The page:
gfghfgbcx2Over the years, you may have wondered whether regular dental treatment is actually a  necessity for your horse.

Well, the simple answer is, yes! Absolutely! And Iʼm not just saying this because I am an equine dentist!

When I began my training, I examined many horses who were only 6 or so months overdue for their regular check ups, and many of these horses (over 50%) had lacerations to the tongue and cheeks due to sharp points which had not been dealt with in a timely fashion.

When the time came to use my own horses as ʻpracticeʼ, I was shocked at the sharpness which had developed, and their treatment was only 4 months overdue.

You may not know your horse needs treatment until he is in extreme discomfort. Horses have a tendency to keep discomfort and pain to themselves, being prey animals, they are designed to ʻput up and shut upʼ. You may notice your horse is dropping feed, lagging on one rein when being ridden, or just been generally miserable and/or uncooperative. At this point, donʼt hesitate. Get a check up! Even if no problems are found, it is important to cross dental issues off the list early as a cause of behavioural concerns.

Equine teeth were designed to eat long, wild grasses, not short fibers such as todayʼs chaff and processed feeds. As a result of this, I see an array of problems that really canʼt be helped by anything other than regular dental treatment.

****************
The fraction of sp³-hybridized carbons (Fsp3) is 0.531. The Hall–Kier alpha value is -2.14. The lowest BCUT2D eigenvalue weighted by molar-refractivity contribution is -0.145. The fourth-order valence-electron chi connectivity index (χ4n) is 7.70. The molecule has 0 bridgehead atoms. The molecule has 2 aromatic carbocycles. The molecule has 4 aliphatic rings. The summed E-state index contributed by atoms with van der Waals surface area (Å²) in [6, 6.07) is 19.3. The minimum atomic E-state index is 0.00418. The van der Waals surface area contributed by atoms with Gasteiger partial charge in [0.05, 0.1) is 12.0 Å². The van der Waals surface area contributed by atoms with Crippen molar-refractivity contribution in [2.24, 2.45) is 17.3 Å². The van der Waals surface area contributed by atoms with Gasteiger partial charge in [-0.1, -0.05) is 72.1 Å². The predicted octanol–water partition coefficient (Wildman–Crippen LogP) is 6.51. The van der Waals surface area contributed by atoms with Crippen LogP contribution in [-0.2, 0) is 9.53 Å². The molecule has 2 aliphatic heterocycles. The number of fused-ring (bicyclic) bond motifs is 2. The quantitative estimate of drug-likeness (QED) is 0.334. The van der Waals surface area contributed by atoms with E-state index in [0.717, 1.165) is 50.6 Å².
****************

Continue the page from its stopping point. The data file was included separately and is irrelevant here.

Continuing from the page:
Horses have between 36 and 42 teeth-

  • 12 incisors which allow biting and tearing of grass
  • 24 molars used for grinding feed, of which the first 12 erupt as deciduous or ʻbabyʼ teeth
  • 4 canine teeth which erupt at about 5 years of age and are usually absent in mares
  • 2 small wolf teeth which sit just in front of the first upper molars, these teeth are usually extracted as they can cause future bitting issues. They do not occur in all horses.

A horse is known as a ʻhypsodontʼ, in other words, the teeth are high crowned and possess enamel which extends past the gum. The horse erupts about 10-15cm of tooth in a lifetime, hence the over filing of teeth can be disastrous to a horse later in life.

Due to the conditions in which we keep our horses today, ie: stables, hard feed, grass sewn by hand etc, our horses are unable to grind down their own teeth as they would do in the wild.

Therefore, they very quickly develop sharp points on the lingual aspect (inside) of the lower molars and the buccal aspect (outside) of the upper molars. These points commonly cut the tongue and cheeks causing ulcers and abscesses.

Equine teeth also possess enamel ridges on the occlusal (grinding) surface. These ridges ensure the horseʼs feed and grass is able to be ground up correctly, so it can be swallowed. Unfortunately, I have seen horses whose occlusal surfaces have been over filed to such a degree that they drop feed and have a condition known as ʻsmooth mouthʼ, which may cause these horses to loose teeth prematurely. There is anecdotal evidence to suggest power tools are the main culprit of this problem.